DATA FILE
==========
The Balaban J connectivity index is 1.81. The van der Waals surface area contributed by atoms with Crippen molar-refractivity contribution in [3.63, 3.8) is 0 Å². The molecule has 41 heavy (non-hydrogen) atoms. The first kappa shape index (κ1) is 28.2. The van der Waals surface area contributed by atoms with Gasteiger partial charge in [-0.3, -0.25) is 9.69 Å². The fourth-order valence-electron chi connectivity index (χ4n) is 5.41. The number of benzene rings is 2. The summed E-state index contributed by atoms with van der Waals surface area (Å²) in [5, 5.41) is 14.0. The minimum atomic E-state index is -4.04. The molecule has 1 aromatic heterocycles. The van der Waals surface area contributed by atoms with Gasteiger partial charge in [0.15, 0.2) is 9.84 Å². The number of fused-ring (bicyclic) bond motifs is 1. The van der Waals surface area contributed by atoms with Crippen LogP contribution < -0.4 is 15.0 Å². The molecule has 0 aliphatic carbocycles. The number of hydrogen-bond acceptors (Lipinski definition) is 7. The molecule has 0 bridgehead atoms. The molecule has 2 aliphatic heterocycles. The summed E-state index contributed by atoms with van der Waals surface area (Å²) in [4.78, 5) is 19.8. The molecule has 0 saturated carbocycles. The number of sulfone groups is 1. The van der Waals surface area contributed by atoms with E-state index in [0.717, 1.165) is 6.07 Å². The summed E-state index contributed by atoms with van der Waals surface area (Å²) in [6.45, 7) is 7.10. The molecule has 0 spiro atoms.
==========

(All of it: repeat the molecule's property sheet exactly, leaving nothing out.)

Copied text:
The Balaban J connectivity index is 1.81. The van der Waals surface area contributed by atoms with Crippen molar-refractivity contribution in [3.63, 3.8) is 0 Å². The molecule has 41 heavy (non-hydrogen) atoms. The first kappa shape index (κ1) is 28.2. The van der Waals surface area contributed by atoms with Gasteiger partial charge in [-0.3, -0.25) is 9.69 Å². The fourth-order valence-electron chi connectivity index (χ4n) is 5.41. The number of benzene rings is 2. The summed E-state index contributed by atoms with van der Waals surface area (Å²) in [5, 5.41) is 14.0. The minimum atomic E-state index is -4.04. The molecule has 1 aromatic heterocycles. The van der Waals surface area contributed by atoms with Gasteiger partial charge in [0.15, 0.2) is 9.84 Å². The number of fused-ring (bicyclic) bond motifs is 1. The van der Waals surface area contributed by atoms with Crippen LogP contribution < -0.4 is 15.0 Å². The molecule has 0 aliphatic carbocycles. The number of hydrogen-bond acceptors (Lipinski definition) is 7. The molecule has 0 bridgehead atoms. The molecule has 2 aliphatic heterocycles. The summed E-state index contributed by atoms with van der Waals surface area (Å²) in [4.78, 5) is 19.8. The molecule has 0 saturated carbocycles. The number of sulfone groups is 1. The van der Waals surface area contributed by atoms with E-state index in [0.717, 1.165) is 6.07 Å². The summed E-state index contributed by atoms with van der Waals surface area (Å²) in [6.45, 7) is 7.10. The molecule has 0 spiro atoms.